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Depression during the Holidays

If you are depressed, the holiday season has the potential to worsen your depression. When someone is clinically depressed it is more than just a bummer feeling that comes and goes. Clinical depression is a real sickness, or disease if you will. Neurotransmitters in the brain such as Serotonin and Dopamine are not transmitted properly, which causes feelings of hopelessness and isolation along with physical symptoms like exhaustion and general achy-ness. These are just a few of the symptoms of depression and there are many others.

During the holiday season, the feelings of isolation can become amplified when you see other people together doing fun things. Since it is understood that this is the time of year that family and friends gather together to celebrate, if you cannot for whatever reason be with loved ones, this could put you at risk for worsening depression. Sometimes a person can be so depressed that even if they are with other people, even family members that love them very much, they will still feel alone. You have heard the expression “alone in a crowd”, well this describes the feeling perfectly.

If these symptoms are familiar to you, please seek professional help immediately. You do not have to see a psychiatrist; you can make an appointment with your family practice doctor. Your doctor can prescribe the appropriate medication for you and monitor your progress with routine office visits. If he or she feels you need additional help they can refer you to a psychiatrist. If you are having thoughts of hurting yourself or others, go directly to the emergency room where they can give you immediate help. This is nothing to be ashamed of, nor should you feel that it is not an emergency because you don’t have a broken bone or some other type of problem that is typically thought of as an emergency. You should also have someone to talk to. A counselor might be a good place to start for some. There are other options as well, for instance, a pastor or church leader with training in counseling, a support group or another person who has depression that is being treated successfully.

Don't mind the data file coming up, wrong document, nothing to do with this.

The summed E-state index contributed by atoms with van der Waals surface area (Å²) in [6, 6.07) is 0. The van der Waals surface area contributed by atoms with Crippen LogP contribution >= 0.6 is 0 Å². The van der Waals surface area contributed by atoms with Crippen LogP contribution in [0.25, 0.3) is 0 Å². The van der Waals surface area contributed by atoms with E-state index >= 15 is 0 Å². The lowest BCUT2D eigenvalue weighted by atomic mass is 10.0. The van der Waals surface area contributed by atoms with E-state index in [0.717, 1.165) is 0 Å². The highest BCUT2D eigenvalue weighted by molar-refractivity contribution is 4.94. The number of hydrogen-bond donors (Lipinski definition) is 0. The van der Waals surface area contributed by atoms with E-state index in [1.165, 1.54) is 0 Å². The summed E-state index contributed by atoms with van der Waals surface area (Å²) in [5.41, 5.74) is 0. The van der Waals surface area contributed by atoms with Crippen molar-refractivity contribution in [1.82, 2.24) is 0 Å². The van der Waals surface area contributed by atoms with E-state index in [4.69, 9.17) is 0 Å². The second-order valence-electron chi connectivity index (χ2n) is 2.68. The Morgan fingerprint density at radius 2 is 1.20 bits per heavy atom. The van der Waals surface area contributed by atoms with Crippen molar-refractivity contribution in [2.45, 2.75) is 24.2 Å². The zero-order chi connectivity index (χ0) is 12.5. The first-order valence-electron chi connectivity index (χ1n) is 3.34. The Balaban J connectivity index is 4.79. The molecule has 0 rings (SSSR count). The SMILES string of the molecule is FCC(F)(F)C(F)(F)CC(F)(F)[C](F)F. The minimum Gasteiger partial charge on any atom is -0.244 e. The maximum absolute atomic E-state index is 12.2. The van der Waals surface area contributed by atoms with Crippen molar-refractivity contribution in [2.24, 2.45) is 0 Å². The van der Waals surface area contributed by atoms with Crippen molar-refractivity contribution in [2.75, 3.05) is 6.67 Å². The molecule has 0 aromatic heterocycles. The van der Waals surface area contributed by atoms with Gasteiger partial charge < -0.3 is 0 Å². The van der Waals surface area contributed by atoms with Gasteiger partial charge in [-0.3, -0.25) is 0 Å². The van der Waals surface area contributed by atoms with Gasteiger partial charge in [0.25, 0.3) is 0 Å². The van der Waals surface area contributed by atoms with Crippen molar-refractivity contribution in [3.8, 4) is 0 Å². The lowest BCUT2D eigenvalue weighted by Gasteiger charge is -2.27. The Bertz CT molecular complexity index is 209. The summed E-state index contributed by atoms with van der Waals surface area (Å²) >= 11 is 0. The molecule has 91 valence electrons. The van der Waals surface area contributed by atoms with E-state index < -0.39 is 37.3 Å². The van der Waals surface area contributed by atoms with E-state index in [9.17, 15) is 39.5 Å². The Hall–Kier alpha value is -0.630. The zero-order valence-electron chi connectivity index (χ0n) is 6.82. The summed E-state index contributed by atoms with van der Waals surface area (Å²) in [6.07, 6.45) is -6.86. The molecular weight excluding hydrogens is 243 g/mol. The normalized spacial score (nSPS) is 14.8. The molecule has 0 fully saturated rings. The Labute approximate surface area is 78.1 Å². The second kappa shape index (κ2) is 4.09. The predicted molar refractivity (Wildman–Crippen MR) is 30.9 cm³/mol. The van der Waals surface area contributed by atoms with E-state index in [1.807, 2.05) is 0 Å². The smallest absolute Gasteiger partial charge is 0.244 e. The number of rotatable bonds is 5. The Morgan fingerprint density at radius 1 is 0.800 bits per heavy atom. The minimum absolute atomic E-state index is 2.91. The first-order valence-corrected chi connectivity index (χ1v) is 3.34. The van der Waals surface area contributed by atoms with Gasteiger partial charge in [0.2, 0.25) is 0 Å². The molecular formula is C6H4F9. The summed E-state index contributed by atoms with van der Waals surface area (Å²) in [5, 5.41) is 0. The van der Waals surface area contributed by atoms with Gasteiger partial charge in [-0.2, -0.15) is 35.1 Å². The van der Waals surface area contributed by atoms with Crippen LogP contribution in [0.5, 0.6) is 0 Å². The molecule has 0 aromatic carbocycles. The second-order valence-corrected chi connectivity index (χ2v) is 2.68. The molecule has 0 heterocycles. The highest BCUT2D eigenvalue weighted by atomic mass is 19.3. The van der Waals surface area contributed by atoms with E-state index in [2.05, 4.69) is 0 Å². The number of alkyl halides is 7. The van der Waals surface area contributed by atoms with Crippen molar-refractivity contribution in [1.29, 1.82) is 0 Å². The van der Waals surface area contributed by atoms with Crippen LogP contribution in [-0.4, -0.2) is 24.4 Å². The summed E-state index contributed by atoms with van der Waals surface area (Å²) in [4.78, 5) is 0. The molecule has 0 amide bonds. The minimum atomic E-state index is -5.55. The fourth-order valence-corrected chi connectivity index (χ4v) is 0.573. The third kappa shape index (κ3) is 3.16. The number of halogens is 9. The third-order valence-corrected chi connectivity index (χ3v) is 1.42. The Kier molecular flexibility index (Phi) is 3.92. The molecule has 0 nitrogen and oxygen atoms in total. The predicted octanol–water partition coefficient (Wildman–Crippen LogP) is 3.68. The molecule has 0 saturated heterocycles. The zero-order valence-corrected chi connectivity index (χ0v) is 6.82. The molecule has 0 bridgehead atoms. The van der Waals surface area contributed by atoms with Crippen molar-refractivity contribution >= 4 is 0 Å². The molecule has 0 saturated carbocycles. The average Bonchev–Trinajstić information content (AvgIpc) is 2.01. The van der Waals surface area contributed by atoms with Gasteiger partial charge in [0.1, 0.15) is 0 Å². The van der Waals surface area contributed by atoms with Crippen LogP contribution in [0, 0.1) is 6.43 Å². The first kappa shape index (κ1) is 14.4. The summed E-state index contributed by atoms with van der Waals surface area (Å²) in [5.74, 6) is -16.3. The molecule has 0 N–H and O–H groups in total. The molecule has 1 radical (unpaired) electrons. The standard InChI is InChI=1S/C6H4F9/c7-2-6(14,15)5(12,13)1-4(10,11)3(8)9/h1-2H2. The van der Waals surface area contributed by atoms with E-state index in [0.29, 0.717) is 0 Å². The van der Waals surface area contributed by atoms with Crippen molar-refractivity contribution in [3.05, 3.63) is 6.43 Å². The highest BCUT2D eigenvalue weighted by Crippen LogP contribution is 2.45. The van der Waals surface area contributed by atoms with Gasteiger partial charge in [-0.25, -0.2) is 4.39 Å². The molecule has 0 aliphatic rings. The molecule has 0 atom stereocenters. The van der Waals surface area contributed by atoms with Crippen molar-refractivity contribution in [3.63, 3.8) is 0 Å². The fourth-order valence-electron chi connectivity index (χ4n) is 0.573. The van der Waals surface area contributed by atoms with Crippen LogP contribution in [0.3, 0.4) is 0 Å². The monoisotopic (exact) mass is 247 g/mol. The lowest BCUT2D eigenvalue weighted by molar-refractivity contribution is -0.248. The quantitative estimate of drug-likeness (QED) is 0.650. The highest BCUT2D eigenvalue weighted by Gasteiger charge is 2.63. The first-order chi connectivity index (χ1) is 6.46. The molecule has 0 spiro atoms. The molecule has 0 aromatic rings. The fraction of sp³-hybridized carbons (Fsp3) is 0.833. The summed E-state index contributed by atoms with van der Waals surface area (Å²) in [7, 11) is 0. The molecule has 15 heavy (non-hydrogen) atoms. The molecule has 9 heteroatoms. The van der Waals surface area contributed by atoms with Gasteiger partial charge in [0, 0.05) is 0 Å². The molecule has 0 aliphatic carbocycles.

Once you feel like you have your depression somewhat under control, it is also very effective to do things for others. You could work at a homeless shelter or battered women’s shelter; you might help an elderly neighbor with their yard or shopping. Pick a single parent household and be their “Secret Santa”. This is truly a blessing to yourself as well as the people you help. Try it and you will see how wonderful it feels. You should also get involved in activities that will keep you occupied and around people. If you don’t already, start going to church and get involved in a ministry that you have an interest in or feel called to do. Another suggestion for activities would be to take a class, whether it is an art class, a yoga class or even a business class. Whatever you have an interest in as long as you are doing something and are with happy people.

If you know of someone that you suspect is depressed, know that they may need help getting help. The very nature of depression can interfere with a person’s ability to get help. Talk to them about it and if necessary make an appointment for them and go with them to the doctor. You could be saving their life.

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